Saturday, October 07, 2006

Released after year in jail for telling truth about no WMD’s

Released after year in jail for telling truth about no WMD’s
Friday, October 6th, 2006
Greg Szymanski
The frightening story of Susan Lindauer should make every American stand up and take notice about how the U.S. government –gone mad with power — is jailing innocent citizens who speak out against the policies of the Bush administration.
Lindauer, 42, the cousin of former White House Chief of Staff, Andy Card, was released in September from a New York correctional facility after spending a year in jail, awaiting in horrendous conditions government-imposed psychiatric evaluations.
A former journalist, congressional aide and U.S. intelligence asset in the Iraqi Embassy, Lindauer tried to notify the Bush administration through her cousin that Iraq posed no WMD threat and wanted to cooperate with U.S. authorities to avert a conflict.
For her actions contrary to the Bush administration’s policy of “war at any cost without justification,” Lindauer was charged with a federal crime for being an Iraqi agent, a charge she has vehemently denies throughout her long and unjustified incarceration.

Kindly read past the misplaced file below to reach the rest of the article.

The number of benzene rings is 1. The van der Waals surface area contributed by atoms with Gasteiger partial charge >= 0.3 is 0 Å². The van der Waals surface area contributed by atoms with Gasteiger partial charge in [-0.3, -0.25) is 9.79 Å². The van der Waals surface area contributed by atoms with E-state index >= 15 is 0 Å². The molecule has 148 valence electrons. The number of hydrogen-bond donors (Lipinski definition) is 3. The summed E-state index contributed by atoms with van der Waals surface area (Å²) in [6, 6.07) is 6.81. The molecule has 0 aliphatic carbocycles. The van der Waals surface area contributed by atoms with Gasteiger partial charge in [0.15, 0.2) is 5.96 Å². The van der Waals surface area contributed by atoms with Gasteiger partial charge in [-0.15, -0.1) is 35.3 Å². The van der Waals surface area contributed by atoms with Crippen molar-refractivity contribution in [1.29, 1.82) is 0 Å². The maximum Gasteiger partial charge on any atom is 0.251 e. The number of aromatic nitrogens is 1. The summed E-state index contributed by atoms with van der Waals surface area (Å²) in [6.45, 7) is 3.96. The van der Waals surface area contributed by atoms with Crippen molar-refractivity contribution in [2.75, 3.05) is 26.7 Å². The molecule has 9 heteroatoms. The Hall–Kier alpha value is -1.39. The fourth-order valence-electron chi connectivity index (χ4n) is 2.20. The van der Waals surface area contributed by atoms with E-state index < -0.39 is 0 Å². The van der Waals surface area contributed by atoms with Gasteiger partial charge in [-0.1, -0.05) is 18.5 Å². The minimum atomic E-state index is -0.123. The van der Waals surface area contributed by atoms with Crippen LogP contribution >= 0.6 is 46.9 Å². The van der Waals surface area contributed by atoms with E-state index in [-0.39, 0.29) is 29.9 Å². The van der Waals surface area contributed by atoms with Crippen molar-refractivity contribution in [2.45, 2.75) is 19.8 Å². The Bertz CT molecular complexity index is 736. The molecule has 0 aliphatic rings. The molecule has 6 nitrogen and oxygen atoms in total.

“After I sent the letter to my cousin, they came down on me hard,” said Lindauer recently on Greg Szymanski’s popular radio show, The Investigative Journal, on the Genesis Radio Network at www.gcnlive.com. “I was working for the benefit of the people, trying to get out the truth. But the Bush administration wanted no part of that and labeled me a terrorist because they intent on going to war even though there were no WMD in Iraq and, in fact, the Iraqi’s wanted to cooperate with weapons inspectors in order to avert war.
“But I found out the hard way that the Bush administration already made up its mind to go to war and anybody who got in their way was going to be stepped on hard. The government charged mw with a serious crime and I was out on bond for more than 18 months, but then about a year ago, without any intention of going to trial, they mandated psychiatric evaluations based on my statements and actions opposing the war.
“First they put me in Carswell Prison, which sits on a military base outside of Fort Worth, Texas. I was there for seven or eight months until being transferred to the MCC New York Metropolitan Correctional Facility. It was such a horrendous experience and I never thought anyone could be treated this way in America.”
Lindauer was released last month after Federal Judge D.J. Mukasey of the U.S. District Court, S.D. New York, ruled against the government’s motion to keep Lindauer locked away under forced medication, saying “there is simply not enough here to warrant a finding by clear and convincing evidence that Lindauer is substantially likely to be rendered competent by forced medication and substantially unlikely to suffer effects that will impinge upon a fair trial...